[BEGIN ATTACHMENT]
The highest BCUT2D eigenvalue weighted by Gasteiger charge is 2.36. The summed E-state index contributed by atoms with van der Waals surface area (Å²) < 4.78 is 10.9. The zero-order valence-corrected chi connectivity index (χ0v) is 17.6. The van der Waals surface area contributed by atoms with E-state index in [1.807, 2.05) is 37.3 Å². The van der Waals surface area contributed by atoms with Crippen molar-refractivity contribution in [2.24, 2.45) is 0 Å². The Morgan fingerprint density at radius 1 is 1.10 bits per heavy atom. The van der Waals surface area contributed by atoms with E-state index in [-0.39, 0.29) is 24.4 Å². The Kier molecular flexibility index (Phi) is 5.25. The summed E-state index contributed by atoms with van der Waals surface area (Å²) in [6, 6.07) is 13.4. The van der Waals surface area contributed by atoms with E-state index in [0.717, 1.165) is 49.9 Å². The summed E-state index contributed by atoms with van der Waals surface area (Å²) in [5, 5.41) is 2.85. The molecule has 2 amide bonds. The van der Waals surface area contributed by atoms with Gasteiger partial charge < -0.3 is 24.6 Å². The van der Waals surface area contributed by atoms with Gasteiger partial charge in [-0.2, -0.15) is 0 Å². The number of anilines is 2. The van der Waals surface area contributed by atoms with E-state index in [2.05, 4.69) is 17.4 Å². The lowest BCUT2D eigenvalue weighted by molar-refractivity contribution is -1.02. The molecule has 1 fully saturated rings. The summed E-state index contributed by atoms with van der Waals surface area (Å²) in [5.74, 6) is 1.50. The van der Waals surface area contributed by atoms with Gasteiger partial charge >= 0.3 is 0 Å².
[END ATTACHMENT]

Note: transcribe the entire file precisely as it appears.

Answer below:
The highest BCUT2D eigenvalue weighted by Gasteiger charge is 2.36. The summed E-state index contributed by atoms with van der Waals surface area (Å²) < 4.78 is 10.9. The zero-order valence-corrected chi connectivity index (χ0v) is 17.6. The van der Waals surface area contributed by atoms with E-state index in [1.807, 2.05) is 37.3 Å². The van der Waals surface area contributed by atoms with Crippen molar-refractivity contribution in [2.24, 2.45) is 0 Å². The Morgan fingerprint density at radius 1 is 1.10 bits per heavy atom. The van der Waals surface area contributed by atoms with E-state index in [-0.39, 0.29) is 24.4 Å². The Kier molecular flexibility index (Phi) is 5.25. The summed E-state index contributed by atoms with van der Waals surface area (Å²) in [6, 6.07) is 13.4. The van der Waals surface area contributed by atoms with E-state index in [0.717, 1.165) is 49.9 Å². The summed E-state index contributed by atoms with van der Waals surface area (Å²) in [5, 5.41) is 2.85. The molecule has 2 amide bonds. The van der Waals surface area contributed by atoms with Gasteiger partial charge < -0.3 is 24.6 Å². The van der Waals surface area contributed by atoms with Gasteiger partial charge in [-0.2, -0.15) is 0 Å². The number of anilines is 2. The van der Waals surface area contributed by atoms with E-state index in [2.05, 4.69) is 17.4 Å². The lowest BCUT2D eigenvalue weighted by molar-refractivity contribution is -1.02. The molecule has 1 fully saturated rings. The summed E-state index contributed by atoms with van der Waals surface area (Å²) in [5.74, 6) is 1.50. The van der Waals surface area contributed by atoms with Gasteiger partial charge >= 0.3 is 0 Å².